Midwinter BloodBy Marcus Sedgwick (Roaring Book Press; 2013)

It’s really too bad about this book, a young adult novel with a complexity and ambition you don’t usually find in such fare, but which ultimately fails to reach its full potential. The problem? The fact that it’s a young adult novel, meaning it contains shortcomings that would never be tolerated in a grown-up publication.

MIDWINTERBLOOD clearly owes something to CLOUD ATLAS (the 2004 David Mitchell novel more than the 2012 film adaptation) in its centuries-spanning narrative that encompasses themes of determinism and reincarnation. A reading of CLOUD ATLAS is instructive in showing precisely what’s wrong with MIDWINTERBLOOD, which at under 200 pages is far too short to do its epic vision justice, and written in a highly stripped-down manner that favors single-sentence paragraphs, which doesn’t suit the material at all.

I can’t fault the overall conception, which is nothing if not intriguing. It begins in the year 2073, wherein Eric, a journalist, arrives at the mysterious Blessed Island. He’s investigating a flower native to the island known as the Dragon–or Dracula–Orchid, which is supposed to possess unique health-giving properties. Elsewhere on the island Eric meets Merle, a woman with whom he’s immediately smitten, resulting in an odd sense of déjà vu. He also learns of a religious cult afoot in the area and a vast mural on display in a run-down temple.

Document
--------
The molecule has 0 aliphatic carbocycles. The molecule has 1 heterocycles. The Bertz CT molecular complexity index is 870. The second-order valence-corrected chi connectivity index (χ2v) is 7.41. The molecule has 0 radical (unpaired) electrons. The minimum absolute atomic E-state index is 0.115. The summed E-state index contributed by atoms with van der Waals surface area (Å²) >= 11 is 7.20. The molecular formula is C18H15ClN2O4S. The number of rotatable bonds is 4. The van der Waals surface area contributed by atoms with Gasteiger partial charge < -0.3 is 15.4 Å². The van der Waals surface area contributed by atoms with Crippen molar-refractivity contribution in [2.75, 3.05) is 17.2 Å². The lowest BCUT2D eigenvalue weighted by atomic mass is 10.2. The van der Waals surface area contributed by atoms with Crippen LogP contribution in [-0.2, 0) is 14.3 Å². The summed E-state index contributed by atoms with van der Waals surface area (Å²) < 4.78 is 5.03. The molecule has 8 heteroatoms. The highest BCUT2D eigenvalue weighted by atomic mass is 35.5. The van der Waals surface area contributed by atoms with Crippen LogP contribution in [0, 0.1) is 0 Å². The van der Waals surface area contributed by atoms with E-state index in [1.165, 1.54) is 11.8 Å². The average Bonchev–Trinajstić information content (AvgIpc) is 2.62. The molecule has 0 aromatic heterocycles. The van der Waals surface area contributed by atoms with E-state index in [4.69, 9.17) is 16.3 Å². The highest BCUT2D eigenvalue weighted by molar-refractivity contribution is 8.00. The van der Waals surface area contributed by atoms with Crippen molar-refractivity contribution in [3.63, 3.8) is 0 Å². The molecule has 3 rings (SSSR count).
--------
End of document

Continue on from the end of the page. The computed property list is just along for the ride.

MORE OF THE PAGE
All those elements recur in the following six chapters, each set on the same island–which goes by Blessed, Blest and Bloed–in some past era. Chapter two takes place in 2011, and concerns an archeological dig, a strange boy named Eric and his mother Merle. Chapter three is set in 1944, in which a stranded fighter pilot gets involved with a farmer named Erik. In the 1911 set chapter four an inquisitive little girl named Merle befriends an ancient painter named Eric, with fateful results. Chapter five takes place in 1848, and involves a ghostly presence and a pair of doomed lovers named Merle and Erik. In chapter six, taking place in the tenth century, a brother and sister, Eirik and Melle, are menaced by their shady uncle, who to make natters worse is killed–and returns as a vampire! Then there’s the final chapter, set in “Time Unknown” and involving characters named Eirikr and Melle.

A laudable account, to be sure. Again, though, it’s a shame that what should be a veritable five-course meal of a book was rendered in the form of an appetizer.